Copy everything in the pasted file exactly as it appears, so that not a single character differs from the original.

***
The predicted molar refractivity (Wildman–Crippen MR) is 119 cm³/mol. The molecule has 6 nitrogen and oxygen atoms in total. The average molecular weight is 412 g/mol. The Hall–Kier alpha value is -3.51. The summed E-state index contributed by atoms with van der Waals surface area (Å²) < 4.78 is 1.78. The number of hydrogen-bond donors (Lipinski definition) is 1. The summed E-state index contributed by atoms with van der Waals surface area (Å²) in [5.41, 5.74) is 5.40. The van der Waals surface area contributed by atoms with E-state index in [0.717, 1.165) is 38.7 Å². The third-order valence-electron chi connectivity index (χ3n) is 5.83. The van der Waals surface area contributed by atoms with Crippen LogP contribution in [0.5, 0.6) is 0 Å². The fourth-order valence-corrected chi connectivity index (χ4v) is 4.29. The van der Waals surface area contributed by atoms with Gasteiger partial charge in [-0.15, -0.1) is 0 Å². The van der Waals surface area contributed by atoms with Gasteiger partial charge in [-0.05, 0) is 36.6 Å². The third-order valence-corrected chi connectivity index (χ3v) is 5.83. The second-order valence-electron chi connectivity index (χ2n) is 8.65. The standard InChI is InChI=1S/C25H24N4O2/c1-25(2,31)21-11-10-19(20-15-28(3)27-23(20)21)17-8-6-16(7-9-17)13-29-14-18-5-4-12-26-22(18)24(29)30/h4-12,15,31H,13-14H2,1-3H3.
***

The predicted molar refractivity (Wildman–Crippen MR) is 119 cm³/mol. The molecule has 6 nitrogen and oxygen atoms in total. The average molecular weight is 412 g/mol. The Hall–Kier alpha value is -3.51. The summed E-state index contributed by atoms with van der Waals surface area (Å²) < 4.78 is 1.78. The number of hydrogen-bond donors (Lipinski definition) is 1. The summed E-state index contributed by atoms with van der Waals surface area (Å²) in [5.41, 5.74) is 5.40. The van der Waals surface area contributed by atoms with E-state index in [0.717, 1.165) is 38.7 Å². The third-order valence-electron chi connectivity index (χ3n) is 5.83. The van der Waals surface area contributed by atoms with Crippen LogP contribution in [0.5, 0.6) is 0 Å². The fourth-order valence-corrected chi connectivity index (χ4v) is 4.29. The van der Waals surface area contributed by atoms with Gasteiger partial charge in [-0.15, -0.1) is 0 Å². The van der Waals surface area contributed by atoms with Gasteiger partial charge in [-0.05, 0) is 36.6 Å². The third-order valence-corrected chi connectivity index (χ3v) is 5.83. The second-order valence-electron chi connectivity index (χ2n) is 8.65. The standard InChI is InChI=1S/C25H24N4O2/c1-25(2,31)21-11-10-19(20-15-28(3)27-23(20)21)17-8-6-16(7-9-17)13-29-14-18-5-4-12-26-22(18)24(29)30/h4-12,15,31H,13-14H2,1-3H3.